As over 99 percent of Palestinians charged in Israeli courts are convicted, often without proper evidence, the Mousa family is apprehensively digesting the seeming holes in the Israeli narrative of Monday’s incident.
Now in the first moments of the days or months that Israeli authorities often hold Palestinians in prison without releasing information on their status or allowing access to a lawyer, Maysoon’s relatives are oscillating between the shock of the last 48 hours and the opaque future that awaits their daughter.
“It’s in God’s hands,” Maysoon’s mother said.
“The soldiers, when they came, said she would stay in jail for 20 or 30 years. This kind of thing, they said…it’s something that keeps you forever.”
The unusual suspect
The last time her mother saw Maysoon was at 9 a.m. on the morning of the attack, before she left for classes at Al-Quds Open University in Beit Jala.
Maysoon’s regular commute to the university, around a twenty minute ride from Ash Shawawra, doesn’t pass the Bethlehem checkpoint where the attack allegedly took place.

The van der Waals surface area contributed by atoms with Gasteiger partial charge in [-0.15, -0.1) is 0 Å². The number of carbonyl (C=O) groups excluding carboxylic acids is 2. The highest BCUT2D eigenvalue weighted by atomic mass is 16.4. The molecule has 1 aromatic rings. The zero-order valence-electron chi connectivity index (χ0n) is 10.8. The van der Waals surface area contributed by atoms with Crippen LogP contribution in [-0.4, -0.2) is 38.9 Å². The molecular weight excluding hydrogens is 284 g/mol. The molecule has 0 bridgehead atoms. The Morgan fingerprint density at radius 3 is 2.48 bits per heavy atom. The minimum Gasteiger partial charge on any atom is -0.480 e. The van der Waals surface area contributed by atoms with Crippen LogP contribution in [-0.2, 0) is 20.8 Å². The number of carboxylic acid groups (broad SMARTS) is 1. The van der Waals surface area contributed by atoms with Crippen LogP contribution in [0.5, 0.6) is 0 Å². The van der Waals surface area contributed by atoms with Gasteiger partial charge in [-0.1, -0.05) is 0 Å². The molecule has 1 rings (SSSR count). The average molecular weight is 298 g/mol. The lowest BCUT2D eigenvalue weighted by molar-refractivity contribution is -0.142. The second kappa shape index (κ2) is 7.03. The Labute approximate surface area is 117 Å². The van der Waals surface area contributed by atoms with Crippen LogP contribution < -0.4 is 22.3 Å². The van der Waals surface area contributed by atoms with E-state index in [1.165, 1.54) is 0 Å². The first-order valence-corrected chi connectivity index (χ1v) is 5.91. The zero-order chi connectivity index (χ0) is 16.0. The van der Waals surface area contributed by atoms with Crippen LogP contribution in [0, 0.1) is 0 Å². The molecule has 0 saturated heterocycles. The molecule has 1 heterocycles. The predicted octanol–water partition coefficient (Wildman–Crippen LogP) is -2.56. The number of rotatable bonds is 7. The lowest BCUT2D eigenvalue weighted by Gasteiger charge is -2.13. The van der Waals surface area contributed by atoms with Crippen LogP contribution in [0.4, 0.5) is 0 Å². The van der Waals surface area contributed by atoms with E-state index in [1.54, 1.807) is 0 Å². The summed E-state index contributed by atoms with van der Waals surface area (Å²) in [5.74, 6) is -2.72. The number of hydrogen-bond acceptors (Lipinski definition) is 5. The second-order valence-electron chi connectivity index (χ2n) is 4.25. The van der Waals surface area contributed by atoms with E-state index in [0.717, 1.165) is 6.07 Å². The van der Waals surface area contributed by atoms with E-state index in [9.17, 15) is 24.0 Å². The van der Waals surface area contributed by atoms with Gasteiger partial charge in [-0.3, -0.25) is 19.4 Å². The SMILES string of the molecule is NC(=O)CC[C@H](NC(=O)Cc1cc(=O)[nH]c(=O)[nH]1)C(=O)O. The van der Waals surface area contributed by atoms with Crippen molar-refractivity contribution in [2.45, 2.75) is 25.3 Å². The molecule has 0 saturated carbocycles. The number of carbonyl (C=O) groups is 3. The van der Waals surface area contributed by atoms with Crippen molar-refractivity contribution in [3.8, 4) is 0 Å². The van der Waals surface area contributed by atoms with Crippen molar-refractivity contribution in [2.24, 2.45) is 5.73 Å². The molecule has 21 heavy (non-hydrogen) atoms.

Despite this, this is where Maysoon headed next as per the records of the Israeli army.
An Israeli army spokesperson told Mondoweiss a woman, later identified by the PA as Maysoon, was detained by Israeli forces on the scene immediately after stabbing a soldier, that the weapon was confiscated, and she was taken to a detention center.
The 20-year-old female soldier was then admitted to the hospital and in critical condition.
“She didn’t look like she was going to go kill anyone,” Maysoon’s mother said, in protest that her daughter had carried out the stabbing.
“If a person is going to go kill someone, it would show…she looked like she was going for a normal day,” she added, family members suggesting Maysoon had been “kidnapped” and taken to the checkpoint.
Unlike many Palestinians living in the occupied West Bank, the Mousa family stresses they haven’t personally faced significant problems with Israeli forces in the past.